Wooden desk with a lined spiralbound notebook with a navy pencil on top
Wooden desk with a lined spiralbound notebook with a navy pencil on top

Thank you to everyone who has contacted me regarding Key Stage 1 National Curriculum Tests (SATs) and the ‘Let Our Kids Be Kids’ campaign.

This pandemic has been incredibly challenging for everyone but I know that children and young people in school have faced particular difficulties which cannot have been easy. Many pupils have gotten in touch to let me know about their anxiety around exams and I am very concerned about the mental health impact of the pandemic on young people.  Despite this the Government’s recovery plan contained nothing specific on wellbeing and mental health which is something Labour have called for.

Changes to the National Curriculum have been phased in from September 2014 and the new National Curriculum has been tested for the first time in May this year. The Government has said that the new tests have been introduced to be more challenging in order to align with the high expectations within the new National Curriculum.

I appreciate many parents are concerned about the pressure their children face as a result of these tests and I understand an e-petition calling on the Government to stop Key Stage 1 tests has been signed by over 29,000 people.

Ongoing assessment is important to help teachers and parents support their children’s education and to close any gaps in knowledge so that all children can do well at school.

However, there have been a huge number of changes to SATs specifications since children started school last September. I am concerned that instead of the concerns of head teachers, teaching staff and parents being listened to, the Government has constantly chopped and changed the exam and assessment system, adding bureaucracy and workload for teachers and creating confusion for parents.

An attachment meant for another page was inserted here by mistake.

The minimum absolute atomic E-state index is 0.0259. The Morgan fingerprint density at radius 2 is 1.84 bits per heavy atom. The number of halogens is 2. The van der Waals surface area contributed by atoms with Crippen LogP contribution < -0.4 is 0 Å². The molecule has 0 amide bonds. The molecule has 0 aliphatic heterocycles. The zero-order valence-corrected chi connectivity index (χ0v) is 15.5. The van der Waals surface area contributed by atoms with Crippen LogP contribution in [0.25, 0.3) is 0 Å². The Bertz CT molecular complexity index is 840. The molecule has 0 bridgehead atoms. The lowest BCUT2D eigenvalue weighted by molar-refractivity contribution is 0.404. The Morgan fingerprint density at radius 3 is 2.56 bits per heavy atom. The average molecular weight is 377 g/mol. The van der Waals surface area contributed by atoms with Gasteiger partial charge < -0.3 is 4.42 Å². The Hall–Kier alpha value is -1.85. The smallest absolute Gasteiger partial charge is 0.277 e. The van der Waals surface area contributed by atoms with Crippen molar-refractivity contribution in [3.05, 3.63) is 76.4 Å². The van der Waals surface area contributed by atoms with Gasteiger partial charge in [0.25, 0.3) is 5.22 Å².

It is also the case that the Key Stage 1 spelling and grammar test was put online early which forced the paper to be cancelled and rendered the work of children, teachers and parents null and void. After a year of challenges this was cruel. A Key Stage 2 test was also published in advance.

This long line of failures from the Government has led to a total loss of confidence amongst parents, teachers and school leaders in this year’s primary school assessment. I believe it would be wrong for the Government to use the results of these tests to hold schools to account especially when schools have been affected by the pandemic in different ways and I worry that schools in disadvantaged areas, like Lewisham, will be judged harshly when they have done brilliantly over the past year. School staff have not only taught throughout the pandemic but provided support to families in their community whether that be in arranging food parcels for those facing hardship or emotional support. Parents taking children out of school speaks volumes about the approach the Government has taken.

I remain concerned that there are enormous challenges facing our schools and I believe that the fixation with structures has been at the expense of raising standards. It is not only learning time that our children have been robbed of. They have lost over a year of socialising with their friends and other experiences which develop their emotional and social skills.

The Government must also recognise attainment is affected by issues such as child poverty and they must finally commit to a plan to tackle this. A good step would be cancelling the proposed £20 a week cut to Universal Credit and finally granting legacy benefits the same uplift which I have called for repeatedly.  If this Government is serious about levelling up it will increase pupil funding, which has been decimated over the past decade, and invest in our communities so that the attainment gap between disadvantaged pupils and their peers closes.

Our children deserve much better coming out of this pandemic. Labour have published our ‘Children’s Recovery Plan‘ setting out our vision to ensure that every child’s future is determined by their potential, not their postcode. I can assure you that I will continue to advocate for a system that centres the wellbeing of children and young people and offers the funding and infrastructure to enable school staff and parents to support them to achieve the best outcomes possible.

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